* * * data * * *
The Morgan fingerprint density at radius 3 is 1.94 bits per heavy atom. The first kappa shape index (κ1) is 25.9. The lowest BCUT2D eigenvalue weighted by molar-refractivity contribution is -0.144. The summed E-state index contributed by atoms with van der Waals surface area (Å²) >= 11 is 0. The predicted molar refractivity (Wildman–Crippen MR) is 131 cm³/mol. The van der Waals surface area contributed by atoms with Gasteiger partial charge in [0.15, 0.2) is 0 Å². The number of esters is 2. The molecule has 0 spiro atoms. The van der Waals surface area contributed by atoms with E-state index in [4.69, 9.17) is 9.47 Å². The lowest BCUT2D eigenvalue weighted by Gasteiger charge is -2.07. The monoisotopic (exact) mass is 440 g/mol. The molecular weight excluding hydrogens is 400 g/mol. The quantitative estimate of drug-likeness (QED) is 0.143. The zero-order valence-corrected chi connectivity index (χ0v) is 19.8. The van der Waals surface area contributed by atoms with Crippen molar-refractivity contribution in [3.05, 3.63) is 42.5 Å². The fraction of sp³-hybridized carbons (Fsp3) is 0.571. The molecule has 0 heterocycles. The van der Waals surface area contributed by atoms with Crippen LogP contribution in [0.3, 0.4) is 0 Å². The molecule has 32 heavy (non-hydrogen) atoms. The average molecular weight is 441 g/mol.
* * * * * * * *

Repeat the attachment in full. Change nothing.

The Morgan fingerprint density at radius 3 is 1.94 bits per heavy atom. The first kappa shape index (κ1) is 25.9. The lowest BCUT2D eigenvalue weighted by molar-refractivity contribution is -0.144. The summed E-state index contributed by atoms with van der Waals surface area (Å²) >= 11 is 0. The predicted molar refractivity (Wildman–Crippen MR) is 131 cm³/mol. The van der Waals surface area contributed by atoms with Gasteiger partial charge in [0.15, 0.2) is 0 Å². The number of esters is 2. The molecule has 0 spiro atoms. The van der Waals surface area contributed by atoms with E-state index in [4.69, 9.17) is 9.47 Å². The lowest BCUT2D eigenvalue weighted by Gasteiger charge is -2.07. The monoisotopic (exact) mass is 440 g/mol. The molecular weight excluding hydrogens is 400 g/mol. The quantitative estimate of drug-likeness (QED) is 0.143. The zero-order valence-corrected chi connectivity index (χ0v) is 19.8. The van der Waals surface area contributed by atoms with Crippen molar-refractivity contribution in [3.05, 3.63) is 42.5 Å². The fraction of sp³-hybridized carbons (Fsp3) is 0.571. The molecule has 0 heterocycles. The van der Waals surface area contributed by atoms with Crippen LogP contribution in [0.3, 0.4) is 0 Å². The molecule has 32 heavy (non-hydrogen) atoms. The average molecular weight is 441 g/mol.